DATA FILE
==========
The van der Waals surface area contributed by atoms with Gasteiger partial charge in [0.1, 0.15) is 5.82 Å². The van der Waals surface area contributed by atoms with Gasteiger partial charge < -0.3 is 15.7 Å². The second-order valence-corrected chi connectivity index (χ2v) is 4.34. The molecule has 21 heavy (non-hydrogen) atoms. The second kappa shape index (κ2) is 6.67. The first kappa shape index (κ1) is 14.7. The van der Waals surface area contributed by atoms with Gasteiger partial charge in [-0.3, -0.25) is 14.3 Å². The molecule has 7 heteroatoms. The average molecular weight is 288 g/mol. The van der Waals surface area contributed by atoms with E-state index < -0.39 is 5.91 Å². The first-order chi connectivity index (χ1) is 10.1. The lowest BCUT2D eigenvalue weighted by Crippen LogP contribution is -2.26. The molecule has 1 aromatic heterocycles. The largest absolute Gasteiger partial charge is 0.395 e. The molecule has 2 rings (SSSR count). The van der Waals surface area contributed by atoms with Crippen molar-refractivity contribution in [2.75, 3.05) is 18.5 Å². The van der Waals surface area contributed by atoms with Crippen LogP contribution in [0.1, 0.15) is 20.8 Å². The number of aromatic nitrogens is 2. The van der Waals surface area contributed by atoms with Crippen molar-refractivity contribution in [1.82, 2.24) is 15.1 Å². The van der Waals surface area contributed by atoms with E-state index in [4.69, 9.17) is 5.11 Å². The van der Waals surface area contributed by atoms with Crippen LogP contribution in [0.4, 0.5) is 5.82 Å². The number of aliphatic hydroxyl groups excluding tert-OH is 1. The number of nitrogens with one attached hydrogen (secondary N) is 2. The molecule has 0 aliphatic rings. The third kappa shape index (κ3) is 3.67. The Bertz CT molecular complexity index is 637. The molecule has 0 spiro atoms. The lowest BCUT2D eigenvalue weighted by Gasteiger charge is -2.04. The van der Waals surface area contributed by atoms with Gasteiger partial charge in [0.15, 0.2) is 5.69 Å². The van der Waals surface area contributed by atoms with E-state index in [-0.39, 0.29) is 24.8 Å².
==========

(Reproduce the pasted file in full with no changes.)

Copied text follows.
The van der Waals surface area contributed by atoms with Gasteiger partial charge in [0.1, 0.15) is 5.82 Å². The van der Waals surface area contributed by atoms with Gasteiger partial charge < -0.3 is 15.7 Å². The second-order valence-corrected chi connectivity index (χ2v) is 4.34. The molecule has 21 heavy (non-hydrogen) atoms. The second kappa shape index (κ2) is 6.67. The first kappa shape index (κ1) is 14.7. The van der Waals surface area contributed by atoms with Gasteiger partial charge in [-0.3, -0.25) is 14.3 Å². The molecule has 7 heteroatoms. The average molecular weight is 288 g/mol. The van der Waals surface area contributed by atoms with E-state index < -0.39 is 5.91 Å². The first-order chi connectivity index (χ1) is 10.1. The lowest BCUT2D eigenvalue weighted by Crippen LogP contribution is -2.26. The molecule has 1 aromatic heterocycles. The largest absolute Gasteiger partial charge is 0.395 e. The molecule has 2 rings (SSSR count). The van der Waals surface area contributed by atoms with Crippen molar-refractivity contribution in [2.75, 3.05) is 18.5 Å². The van der Waals surface area contributed by atoms with Crippen LogP contribution in [0.1, 0.15) is 20.8 Å². The number of aromatic nitrogens is 2. The van der Waals surface area contributed by atoms with Crippen molar-refractivity contribution in [1.82, 2.24) is 15.1 Å². The van der Waals surface area contributed by atoms with E-state index in [4.69, 9.17) is 5.11 Å². The van der Waals surface area contributed by atoms with Crippen LogP contribution in [0.4, 0.5) is 5.82 Å². The number of aliphatic hydroxyl groups excluding tert-OH is 1. The number of nitrogens with one attached hydrogen (secondary N) is 2. The molecule has 0 aliphatic rings. The third kappa shape index (κ3) is 3.67. The Bertz CT molecular complexity index is 637. The molecule has 0 spiro atoms. The lowest BCUT2D eigenvalue weighted by Gasteiger charge is -2.04. The van der Waals surface area contributed by atoms with Gasteiger partial charge in [0.15, 0.2) is 5.69 Å². The van der Waals surface area contributed by atoms with E-state index in [-0.39, 0.29) is 24.8 Å².